(1)  We don't know "EVERYTHING" Obama has ever said on this subject or any other...and we never will.
    (2)  There is a reason for the maxim:  "Never mind what they say.  Watch what they do."

    What Obama did was choose his longterm relationships (Rezko, Wright) deliberately, for short=term benefit.  Now, as Rev. Wright would say, 'the chickens are coming home to roost.'  As well they should.

    And come the general election, the fox will be in the henhouse and all Hell will break loose.  Then, Rev. Wright will have reason and opportunity to damn something to Hell...and back again.


    the race speech... (none / 0) (#118)
    by Liberty4 on Wed Apr 02, 2008 at 12:11:18 PM EST
    I felt the same way about the race speech. I was scratching my head wondering why BO was presenting a speech on race instead of a) HONESTLY addressing Wright (which IMHO he did not and continues to waif on---reminds me of the Kerry "First I was for it before I as against it" logic) and b) that he had the PERFECT platform for a speech on patriotism and love of America---8 American flags draped the man who refuses to wear "that lapel pin"---and he had the world media at his door smothering each other for the best coverage at the National Constitution Center! And instead he gives a speech (which at times I felt was more like a lecture) on race---injecting the issue into the campaign like poison. I truly did not get it, and it turned me off immediately. I wanted to hear him talk candidly about his pastor and the speeches he's heard for 20 years, not his thesis on race in America.

    that may well be true, (5.00 / 2) (#104)
    by cpinva on Wed Apr 02, 2008 at 11:04:26 AM EST
    I think that is the rationalization for what it really is.

    but it's irrelevant to the issue at hand: sen. obama's electability, post-wright. he could probably survive the rezko thing; the average voter most likely hasn't a real clue what that's all about, it's too complex for a 60 second commercial. "god dam*n america" is pretty blunt and to the point, any idiot can figure it out.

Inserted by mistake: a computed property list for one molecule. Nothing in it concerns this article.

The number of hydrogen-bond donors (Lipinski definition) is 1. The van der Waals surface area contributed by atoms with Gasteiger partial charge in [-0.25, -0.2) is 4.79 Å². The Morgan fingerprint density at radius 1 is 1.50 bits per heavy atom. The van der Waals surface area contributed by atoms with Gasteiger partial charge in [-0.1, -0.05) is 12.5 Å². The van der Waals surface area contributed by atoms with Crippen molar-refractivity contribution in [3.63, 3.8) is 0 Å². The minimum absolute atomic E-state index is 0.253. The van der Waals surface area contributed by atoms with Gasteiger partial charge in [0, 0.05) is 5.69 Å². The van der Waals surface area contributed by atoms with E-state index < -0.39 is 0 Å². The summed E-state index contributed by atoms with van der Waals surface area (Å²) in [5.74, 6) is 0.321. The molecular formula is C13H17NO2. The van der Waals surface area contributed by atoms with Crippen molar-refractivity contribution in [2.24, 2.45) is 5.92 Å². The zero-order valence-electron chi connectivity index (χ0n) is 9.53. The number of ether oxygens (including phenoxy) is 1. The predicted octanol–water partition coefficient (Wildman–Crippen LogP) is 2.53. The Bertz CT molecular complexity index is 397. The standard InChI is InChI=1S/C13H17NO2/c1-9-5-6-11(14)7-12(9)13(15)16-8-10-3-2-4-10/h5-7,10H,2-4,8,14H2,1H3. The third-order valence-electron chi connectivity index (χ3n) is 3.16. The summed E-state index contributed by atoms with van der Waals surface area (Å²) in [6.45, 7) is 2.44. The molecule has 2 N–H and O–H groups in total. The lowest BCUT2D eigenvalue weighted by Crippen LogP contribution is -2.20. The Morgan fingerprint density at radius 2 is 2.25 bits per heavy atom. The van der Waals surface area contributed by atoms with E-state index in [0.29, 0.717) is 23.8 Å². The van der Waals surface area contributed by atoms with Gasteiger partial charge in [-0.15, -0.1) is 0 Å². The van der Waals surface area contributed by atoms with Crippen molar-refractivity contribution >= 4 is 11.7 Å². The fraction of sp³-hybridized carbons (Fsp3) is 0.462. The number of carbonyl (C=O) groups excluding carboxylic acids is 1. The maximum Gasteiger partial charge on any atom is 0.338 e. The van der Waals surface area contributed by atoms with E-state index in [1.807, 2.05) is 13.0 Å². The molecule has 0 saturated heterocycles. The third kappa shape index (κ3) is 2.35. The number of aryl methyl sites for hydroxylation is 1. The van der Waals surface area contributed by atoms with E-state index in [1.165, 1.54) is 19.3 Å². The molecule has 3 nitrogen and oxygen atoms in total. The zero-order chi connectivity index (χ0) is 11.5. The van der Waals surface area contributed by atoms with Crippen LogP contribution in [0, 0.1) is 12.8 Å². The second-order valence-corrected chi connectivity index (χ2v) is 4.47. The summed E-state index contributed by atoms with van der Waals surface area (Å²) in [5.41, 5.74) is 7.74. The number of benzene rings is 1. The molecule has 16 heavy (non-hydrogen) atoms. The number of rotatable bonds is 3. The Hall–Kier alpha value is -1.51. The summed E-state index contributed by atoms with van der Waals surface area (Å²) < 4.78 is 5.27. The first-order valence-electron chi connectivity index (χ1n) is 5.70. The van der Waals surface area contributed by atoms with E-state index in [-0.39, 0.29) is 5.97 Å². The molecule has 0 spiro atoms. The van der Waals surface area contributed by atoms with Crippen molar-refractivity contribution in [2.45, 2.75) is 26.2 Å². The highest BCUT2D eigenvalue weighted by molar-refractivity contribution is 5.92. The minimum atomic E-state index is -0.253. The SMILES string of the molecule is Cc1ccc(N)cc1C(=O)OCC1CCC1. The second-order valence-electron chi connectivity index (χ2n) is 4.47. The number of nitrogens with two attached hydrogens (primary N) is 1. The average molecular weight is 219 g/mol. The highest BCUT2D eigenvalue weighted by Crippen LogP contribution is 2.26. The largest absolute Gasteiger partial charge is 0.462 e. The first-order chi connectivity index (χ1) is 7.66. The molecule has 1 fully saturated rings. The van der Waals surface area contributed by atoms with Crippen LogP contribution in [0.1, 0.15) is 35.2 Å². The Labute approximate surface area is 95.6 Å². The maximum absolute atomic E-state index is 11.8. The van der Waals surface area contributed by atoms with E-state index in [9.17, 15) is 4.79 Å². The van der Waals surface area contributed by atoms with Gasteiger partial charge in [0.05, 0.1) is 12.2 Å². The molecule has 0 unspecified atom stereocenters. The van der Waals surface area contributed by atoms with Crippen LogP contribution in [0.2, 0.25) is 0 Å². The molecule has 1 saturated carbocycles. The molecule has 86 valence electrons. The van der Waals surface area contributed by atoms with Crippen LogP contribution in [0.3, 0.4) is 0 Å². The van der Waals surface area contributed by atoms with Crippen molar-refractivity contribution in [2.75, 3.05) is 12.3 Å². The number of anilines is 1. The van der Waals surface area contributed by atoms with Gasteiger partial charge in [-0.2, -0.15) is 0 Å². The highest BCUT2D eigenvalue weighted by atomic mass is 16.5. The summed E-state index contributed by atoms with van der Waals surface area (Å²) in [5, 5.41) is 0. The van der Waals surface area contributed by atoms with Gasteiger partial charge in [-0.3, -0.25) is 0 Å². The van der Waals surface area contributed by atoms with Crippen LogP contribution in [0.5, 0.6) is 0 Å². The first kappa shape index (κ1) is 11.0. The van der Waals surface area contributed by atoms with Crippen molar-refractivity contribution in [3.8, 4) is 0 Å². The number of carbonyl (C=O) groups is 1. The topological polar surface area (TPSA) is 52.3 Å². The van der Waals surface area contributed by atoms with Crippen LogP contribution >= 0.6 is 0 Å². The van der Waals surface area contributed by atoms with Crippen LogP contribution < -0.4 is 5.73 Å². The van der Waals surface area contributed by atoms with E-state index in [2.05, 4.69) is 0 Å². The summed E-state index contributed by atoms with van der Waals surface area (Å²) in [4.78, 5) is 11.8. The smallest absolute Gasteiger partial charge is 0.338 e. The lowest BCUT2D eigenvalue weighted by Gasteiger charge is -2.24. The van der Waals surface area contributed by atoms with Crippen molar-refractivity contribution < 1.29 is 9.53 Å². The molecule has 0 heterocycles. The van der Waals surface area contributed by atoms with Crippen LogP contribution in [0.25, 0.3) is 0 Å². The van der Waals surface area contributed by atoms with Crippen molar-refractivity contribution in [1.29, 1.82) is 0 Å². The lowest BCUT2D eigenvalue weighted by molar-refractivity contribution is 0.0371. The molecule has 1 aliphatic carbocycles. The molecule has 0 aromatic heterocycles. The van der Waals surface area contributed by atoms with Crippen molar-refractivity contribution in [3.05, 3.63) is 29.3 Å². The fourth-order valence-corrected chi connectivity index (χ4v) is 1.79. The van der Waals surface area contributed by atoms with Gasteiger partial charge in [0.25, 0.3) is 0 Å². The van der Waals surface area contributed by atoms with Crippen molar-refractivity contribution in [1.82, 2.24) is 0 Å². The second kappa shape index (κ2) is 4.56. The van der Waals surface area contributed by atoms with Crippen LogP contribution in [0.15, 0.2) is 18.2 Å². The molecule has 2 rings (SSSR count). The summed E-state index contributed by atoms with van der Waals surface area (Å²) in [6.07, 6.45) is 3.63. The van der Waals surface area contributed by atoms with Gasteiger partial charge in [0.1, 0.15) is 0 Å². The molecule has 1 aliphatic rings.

iowa goes red in the GE. they don't caucus in the GE, that's the only reason he won there. va goes red in the GE too. he'll win the city of richmond (high AA concentration), maybe NVA (more liberal than the rest of the state), but that's about it. in fairness, i don't believe sen. clinton would win VA in the GE either, just do a bit better than sen. obama in losing.

    nevada goes red as well, too close to AZ, makes mccain an almost local boy made good. he loses WI too. clinton could win it, with the female vote.

    when you add it all up, sen. obama is the least likely of the two to defeat sen. mccain in nov., regardless of his success in the primaries. he'll be slaughtered.

    the DNC leadership has proven, beyond any reasonable doubt, to be totally incompetent. they should all be replaced, before they permanently damage the party.


    The only thing (none / 0) (#112)
    by cmugirl on Wed Apr 02, 2008 at 11:35:53 AM EST
    that could save a Dem in VA is the fact that there is a very popular Dem running for US Senate and he is running virtually unopposed, so while people are voting for him, they may vote for a Dem for POTUS.

    I think I agree with you (none / 0) (#53)
    by Capt Howdy on Wed Apr 02, 2008 at 10:05:53 AM EST
    it is an excuse

    the Bradley effect I mean (none / 0) (#56)
    by Capt Howdy on Wed Apr 02, 2008 at 10:06:36 AM EST
    for people voting their racial fears.

    Bradley Effect (none / 0) (#82)
    by Stellaaa on Wed Apr 02, 2008 at 10:32:02 AM EST
    A reminder, it had no effect during the primary.  It took effect in the General election.  The primary among dems, there was no issue, Bradley was the clear winner.  

    I think it is more that Dem voters don't want... (none / 0) (#67)
    by Exeter on Wed Apr 02, 2008 at 10:15:14 AM EST
    ...to be racist and they don't want to vote in a way they feel is racist. So, in that sense, when race is front and center, it does benefit Obama and this benefit is real.

    I'm not saying ALL Democratic Primary Voters... (none / 0) (#107)
    by Exeter on Wed Apr 02, 2008 at 11:26:10 AM EST
    ...I'm saying that there are some Dem primary voters that vote for Obama because this issue of race is paramount. (Just as there are those in the Democratic primary that vote against Obama because race is paramount.) All in all, it is a benefit in the primary for race to be paramount in the primary, but not in the general. As you say, "the Reagan Democrats" will vote for McCain.

    If by "real" you mean Obama gets more (none / 0) (#122)
    by vicndabx on Wed Apr 02, 2008 at 12:47:57 PM EST
    votes.....well then yeah.

    So, in that sense, when race is front and center, it does benefit Obama and this benefit is real.